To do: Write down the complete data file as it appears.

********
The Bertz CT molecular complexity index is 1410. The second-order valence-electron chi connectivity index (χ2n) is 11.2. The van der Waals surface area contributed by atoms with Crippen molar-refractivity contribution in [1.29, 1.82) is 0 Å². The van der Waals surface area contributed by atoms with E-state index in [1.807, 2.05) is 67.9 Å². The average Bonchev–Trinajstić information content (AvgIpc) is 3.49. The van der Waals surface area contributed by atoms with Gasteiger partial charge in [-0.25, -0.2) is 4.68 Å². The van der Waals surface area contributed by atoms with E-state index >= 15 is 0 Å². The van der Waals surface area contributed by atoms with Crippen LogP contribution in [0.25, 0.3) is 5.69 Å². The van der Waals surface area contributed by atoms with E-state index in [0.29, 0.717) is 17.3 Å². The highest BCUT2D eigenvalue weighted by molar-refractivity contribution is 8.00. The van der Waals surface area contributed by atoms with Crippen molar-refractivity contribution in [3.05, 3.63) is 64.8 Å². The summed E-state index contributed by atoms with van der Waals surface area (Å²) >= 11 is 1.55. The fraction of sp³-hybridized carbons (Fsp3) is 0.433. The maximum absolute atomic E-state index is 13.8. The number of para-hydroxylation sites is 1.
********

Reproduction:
The Bertz CT molecular complexity index is 1410. The second-order valence-electron chi connectivity index (χ2n) is 11.2. The van der Waals surface area contributed by atoms with Crippen molar-refractivity contribution in [1.29, 1.82) is 0 Å². The van der Waals surface area contributed by atoms with E-state index in [1.807, 2.05) is 67.9 Å². The average Bonchev–Trinajstić information content (AvgIpc) is 3.49. The van der Waals surface area contributed by atoms with Gasteiger partial charge in [-0.25, -0.2) is 4.68 Å². The van der Waals surface area contributed by atoms with E-state index >= 15 is 0 Å². The van der Waals surface area contributed by atoms with Crippen LogP contribution in [0.25, 0.3) is 5.69 Å². The van der Waals surface area contributed by atoms with E-state index in [0.29, 0.717) is 17.3 Å². The highest BCUT2D eigenvalue weighted by molar-refractivity contribution is 8.00. The van der Waals surface area contributed by atoms with Crippen molar-refractivity contribution in [3.05, 3.63) is 64.8 Å². The summed E-state index contributed by atoms with van der Waals surface area (Å²) >= 11 is 1.55. The fraction of sp³-hybridized carbons (Fsp3) is 0.433. The maximum absolute atomic E-state index is 13.8. The number of para-hydroxylation sites is 1.